The End of Trauma: Orientation
The power of paying attention to your environment
Think about a time or two in your life where your surrounding environment (nature, loved ones, etc.) was important or truly memorable. What comes to mind?
It’s every-time, isn’t it, that the surrounding environment is important.
It’s important now, I’m here taking in what there is and thinking about the places I would rather be. I’m sitting now in a brightly lit co-working space and one of the fluorescent lights keeps twitching, casting epileptic reflections on the glass tables.
A week ago I was sitting outside underneath a fig tree, watching the leaves cast shadows in the sunlight. There were other trees too, apple and lime and a large tree in the middle of the yard whose fruit we didn’t recognize, though Paul said that when you scratched the fruit it smelled like lavender.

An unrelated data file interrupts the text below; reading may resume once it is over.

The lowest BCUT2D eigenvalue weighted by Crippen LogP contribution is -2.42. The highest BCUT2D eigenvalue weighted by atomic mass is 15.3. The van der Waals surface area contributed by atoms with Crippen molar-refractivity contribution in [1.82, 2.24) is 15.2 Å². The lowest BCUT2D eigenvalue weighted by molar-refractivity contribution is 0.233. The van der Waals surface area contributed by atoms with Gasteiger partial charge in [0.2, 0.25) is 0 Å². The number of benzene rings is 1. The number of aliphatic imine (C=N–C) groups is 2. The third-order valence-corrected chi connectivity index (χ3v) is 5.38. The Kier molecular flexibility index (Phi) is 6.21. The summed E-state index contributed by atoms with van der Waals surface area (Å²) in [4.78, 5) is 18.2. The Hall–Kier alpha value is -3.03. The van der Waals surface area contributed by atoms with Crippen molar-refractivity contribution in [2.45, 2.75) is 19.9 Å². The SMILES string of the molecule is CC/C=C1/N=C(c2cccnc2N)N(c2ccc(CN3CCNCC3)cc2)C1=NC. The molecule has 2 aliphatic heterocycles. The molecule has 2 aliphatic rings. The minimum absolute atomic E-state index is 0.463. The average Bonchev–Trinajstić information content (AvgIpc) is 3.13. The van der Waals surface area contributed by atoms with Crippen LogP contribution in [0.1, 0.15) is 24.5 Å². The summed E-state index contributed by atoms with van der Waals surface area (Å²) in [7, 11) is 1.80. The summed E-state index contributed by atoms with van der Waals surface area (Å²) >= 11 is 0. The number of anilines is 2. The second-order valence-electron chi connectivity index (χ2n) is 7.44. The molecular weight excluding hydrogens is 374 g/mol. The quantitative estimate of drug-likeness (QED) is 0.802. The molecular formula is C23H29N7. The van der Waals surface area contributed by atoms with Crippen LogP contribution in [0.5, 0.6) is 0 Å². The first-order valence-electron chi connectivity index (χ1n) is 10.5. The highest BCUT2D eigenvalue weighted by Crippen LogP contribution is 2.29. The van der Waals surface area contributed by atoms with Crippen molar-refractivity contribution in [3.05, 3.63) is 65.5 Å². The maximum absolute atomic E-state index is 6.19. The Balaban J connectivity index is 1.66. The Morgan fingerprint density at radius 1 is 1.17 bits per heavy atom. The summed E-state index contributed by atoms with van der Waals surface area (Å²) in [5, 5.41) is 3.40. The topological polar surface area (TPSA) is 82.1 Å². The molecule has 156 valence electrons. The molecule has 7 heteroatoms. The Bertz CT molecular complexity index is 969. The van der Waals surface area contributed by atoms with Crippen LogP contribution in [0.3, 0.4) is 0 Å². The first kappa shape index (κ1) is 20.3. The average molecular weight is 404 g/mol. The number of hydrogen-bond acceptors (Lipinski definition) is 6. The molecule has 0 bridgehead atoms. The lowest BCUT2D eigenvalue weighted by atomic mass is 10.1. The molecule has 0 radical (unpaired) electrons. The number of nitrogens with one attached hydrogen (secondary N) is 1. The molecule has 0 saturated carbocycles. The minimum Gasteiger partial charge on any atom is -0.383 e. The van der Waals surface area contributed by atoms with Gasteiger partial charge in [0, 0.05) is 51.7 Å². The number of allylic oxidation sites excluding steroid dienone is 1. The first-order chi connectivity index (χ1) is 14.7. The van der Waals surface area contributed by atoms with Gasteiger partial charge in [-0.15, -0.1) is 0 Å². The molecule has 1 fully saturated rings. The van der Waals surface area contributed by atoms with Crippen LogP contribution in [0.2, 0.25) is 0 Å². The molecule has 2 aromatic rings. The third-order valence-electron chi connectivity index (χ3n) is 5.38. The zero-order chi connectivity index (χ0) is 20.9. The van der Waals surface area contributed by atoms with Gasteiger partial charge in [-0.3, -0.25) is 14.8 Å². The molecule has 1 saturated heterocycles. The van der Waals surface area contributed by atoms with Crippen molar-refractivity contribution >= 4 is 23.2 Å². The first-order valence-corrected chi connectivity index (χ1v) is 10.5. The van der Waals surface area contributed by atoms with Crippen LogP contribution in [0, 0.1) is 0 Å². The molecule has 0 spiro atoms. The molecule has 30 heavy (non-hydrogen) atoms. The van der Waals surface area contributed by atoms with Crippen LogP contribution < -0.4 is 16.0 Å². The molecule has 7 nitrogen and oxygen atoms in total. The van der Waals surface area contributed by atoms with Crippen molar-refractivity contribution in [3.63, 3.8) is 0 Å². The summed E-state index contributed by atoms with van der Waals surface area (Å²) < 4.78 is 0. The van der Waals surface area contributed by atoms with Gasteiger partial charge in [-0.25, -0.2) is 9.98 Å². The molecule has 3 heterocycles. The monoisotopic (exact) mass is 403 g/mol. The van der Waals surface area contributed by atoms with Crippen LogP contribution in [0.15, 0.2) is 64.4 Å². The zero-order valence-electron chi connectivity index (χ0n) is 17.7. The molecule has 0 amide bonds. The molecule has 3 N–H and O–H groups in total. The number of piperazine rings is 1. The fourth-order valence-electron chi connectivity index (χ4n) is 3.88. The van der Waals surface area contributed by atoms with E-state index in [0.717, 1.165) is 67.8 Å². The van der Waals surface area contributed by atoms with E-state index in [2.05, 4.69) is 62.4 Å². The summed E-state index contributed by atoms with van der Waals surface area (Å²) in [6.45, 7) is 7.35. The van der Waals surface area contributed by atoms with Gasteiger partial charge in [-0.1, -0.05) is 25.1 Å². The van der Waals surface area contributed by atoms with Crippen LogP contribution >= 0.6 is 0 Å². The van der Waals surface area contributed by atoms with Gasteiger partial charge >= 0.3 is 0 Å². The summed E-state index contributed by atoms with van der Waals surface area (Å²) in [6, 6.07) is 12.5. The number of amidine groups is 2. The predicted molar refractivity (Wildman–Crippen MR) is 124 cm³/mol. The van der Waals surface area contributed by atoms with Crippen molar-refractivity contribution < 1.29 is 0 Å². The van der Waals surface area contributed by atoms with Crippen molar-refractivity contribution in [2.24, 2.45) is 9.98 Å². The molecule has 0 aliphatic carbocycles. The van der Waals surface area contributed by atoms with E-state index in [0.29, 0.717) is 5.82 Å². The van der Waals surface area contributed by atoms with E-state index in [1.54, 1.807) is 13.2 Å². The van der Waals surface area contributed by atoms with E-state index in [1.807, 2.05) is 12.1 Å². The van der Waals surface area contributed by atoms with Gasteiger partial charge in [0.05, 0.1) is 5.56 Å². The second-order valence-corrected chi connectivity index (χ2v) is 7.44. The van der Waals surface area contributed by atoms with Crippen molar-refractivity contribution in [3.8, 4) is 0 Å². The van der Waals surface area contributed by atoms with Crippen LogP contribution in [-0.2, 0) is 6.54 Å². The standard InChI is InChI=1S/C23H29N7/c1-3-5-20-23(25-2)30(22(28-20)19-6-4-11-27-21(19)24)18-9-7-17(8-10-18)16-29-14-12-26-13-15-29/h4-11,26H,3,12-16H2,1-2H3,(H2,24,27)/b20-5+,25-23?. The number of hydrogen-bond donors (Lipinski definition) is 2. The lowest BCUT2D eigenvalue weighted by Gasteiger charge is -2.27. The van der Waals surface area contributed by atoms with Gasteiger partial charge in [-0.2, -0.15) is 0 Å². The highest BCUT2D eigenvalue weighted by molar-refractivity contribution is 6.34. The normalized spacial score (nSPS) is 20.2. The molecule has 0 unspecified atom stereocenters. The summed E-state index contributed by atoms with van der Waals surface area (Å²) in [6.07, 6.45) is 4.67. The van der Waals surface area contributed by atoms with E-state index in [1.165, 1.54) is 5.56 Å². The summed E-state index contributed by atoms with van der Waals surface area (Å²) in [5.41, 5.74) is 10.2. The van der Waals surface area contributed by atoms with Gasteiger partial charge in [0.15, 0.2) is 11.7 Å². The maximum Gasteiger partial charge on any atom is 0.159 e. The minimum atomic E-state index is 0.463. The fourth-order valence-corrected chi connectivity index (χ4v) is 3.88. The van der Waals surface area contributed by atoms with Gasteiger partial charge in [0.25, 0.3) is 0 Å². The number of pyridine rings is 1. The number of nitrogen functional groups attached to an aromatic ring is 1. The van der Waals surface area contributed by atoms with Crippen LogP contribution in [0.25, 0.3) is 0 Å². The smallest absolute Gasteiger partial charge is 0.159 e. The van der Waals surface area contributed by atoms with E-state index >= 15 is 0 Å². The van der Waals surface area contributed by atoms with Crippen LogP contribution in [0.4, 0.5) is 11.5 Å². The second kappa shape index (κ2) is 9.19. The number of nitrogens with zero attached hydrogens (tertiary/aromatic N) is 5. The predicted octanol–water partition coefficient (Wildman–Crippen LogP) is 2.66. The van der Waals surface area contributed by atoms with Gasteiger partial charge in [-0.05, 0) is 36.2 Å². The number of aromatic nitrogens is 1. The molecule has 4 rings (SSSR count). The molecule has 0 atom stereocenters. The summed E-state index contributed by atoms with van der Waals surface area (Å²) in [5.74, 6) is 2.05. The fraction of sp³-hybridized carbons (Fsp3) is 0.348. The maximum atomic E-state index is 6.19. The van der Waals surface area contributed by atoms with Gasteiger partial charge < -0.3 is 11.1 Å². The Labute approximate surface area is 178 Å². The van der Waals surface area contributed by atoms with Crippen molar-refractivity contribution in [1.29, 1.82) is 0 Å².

It smelled like earth and sunlight, this yard, alive with the sound of birds rustling and singing.
In the mornings I would take a walk through the forest, pausing to smile at the sky and celebrate the trees. It was mostly pine trees (“they were planted here in the 1940’s, they aren’t native to Israel,” Leah told us), they stood tall, a rich russet brown.
(& that’s twenty five minutes